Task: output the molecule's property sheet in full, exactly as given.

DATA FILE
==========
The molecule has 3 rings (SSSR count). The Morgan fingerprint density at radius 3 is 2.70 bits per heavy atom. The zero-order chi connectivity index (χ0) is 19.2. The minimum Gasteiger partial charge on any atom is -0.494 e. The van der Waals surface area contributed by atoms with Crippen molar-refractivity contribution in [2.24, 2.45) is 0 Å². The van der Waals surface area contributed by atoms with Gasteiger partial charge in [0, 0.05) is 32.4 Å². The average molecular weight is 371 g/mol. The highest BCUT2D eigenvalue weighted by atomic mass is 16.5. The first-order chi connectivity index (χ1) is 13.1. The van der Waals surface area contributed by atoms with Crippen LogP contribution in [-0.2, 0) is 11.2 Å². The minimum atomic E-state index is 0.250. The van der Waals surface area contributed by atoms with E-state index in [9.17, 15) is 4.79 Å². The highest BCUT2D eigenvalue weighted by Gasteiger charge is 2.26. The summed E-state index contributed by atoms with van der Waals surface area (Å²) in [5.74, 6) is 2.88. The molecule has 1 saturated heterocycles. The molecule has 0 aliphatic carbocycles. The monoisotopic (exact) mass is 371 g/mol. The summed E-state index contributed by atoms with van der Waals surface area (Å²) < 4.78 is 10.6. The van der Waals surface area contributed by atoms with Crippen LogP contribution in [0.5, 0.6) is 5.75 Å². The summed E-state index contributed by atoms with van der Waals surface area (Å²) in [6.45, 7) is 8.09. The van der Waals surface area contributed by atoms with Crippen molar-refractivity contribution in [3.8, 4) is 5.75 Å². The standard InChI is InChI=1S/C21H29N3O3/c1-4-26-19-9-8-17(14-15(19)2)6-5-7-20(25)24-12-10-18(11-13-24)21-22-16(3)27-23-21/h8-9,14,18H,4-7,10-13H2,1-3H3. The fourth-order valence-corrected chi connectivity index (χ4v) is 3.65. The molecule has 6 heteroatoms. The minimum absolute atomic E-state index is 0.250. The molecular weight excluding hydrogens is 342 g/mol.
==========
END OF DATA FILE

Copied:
The molecule has 3 rings (SSSR count). The Morgan fingerprint density at radius 3 is 2.70 bits per heavy atom. The zero-order chi connectivity index (χ0) is 19.2. The minimum Gasteiger partial charge on any atom is -0.494 e. The van der Waals surface area contributed by atoms with Crippen molar-refractivity contribution in [2.24, 2.45) is 0 Å². The van der Waals surface area contributed by atoms with Gasteiger partial charge in [0, 0.05) is 32.4 Å². The average molecular weight is 371 g/mol. The highest BCUT2D eigenvalue weighted by atomic mass is 16.5. The first-order chi connectivity index (χ1) is 13.1. The van der Waals surface area contributed by atoms with Crippen LogP contribution in [-0.2, 0) is 11.2 Å². The minimum atomic E-state index is 0.250. The van der Waals surface area contributed by atoms with E-state index in [9.17, 15) is 4.79 Å². The highest BCUT2D eigenvalue weighted by Gasteiger charge is 2.26. The summed E-state index contributed by atoms with van der Waals surface area (Å²) in [5.74, 6) is 2.88. The molecule has 1 saturated heterocycles. The molecule has 0 aliphatic carbocycles. The monoisotopic (exact) mass is 371 g/mol. The summed E-state index contributed by atoms with van der Waals surface area (Å²) < 4.78 is 10.6. The van der Waals surface area contributed by atoms with Crippen LogP contribution in [0.5, 0.6) is 5.75 Å². The summed E-state index contributed by atoms with van der Waals surface area (Å²) in [6.45, 7) is 8.09. The van der Waals surface area contributed by atoms with Crippen molar-refractivity contribution in [3.8, 4) is 5.75 Å². The standard InChI is InChI=1S/C21H29N3O3/c1-4-26-19-9-8-17(14-15(19)2)6-5-7-20(25)24-12-10-18(11-13-24)21-22-16(3)27-23-21/h8-9,14,18H,4-7,10-13H2,1-3H3. The fourth-order valence-corrected chi connectivity index (χ4v) is 3.65. The molecule has 6 heteroatoms. The minimum absolute atomic E-state index is 0.250. The molecular weight excluding hydrogens is 342 g/mol.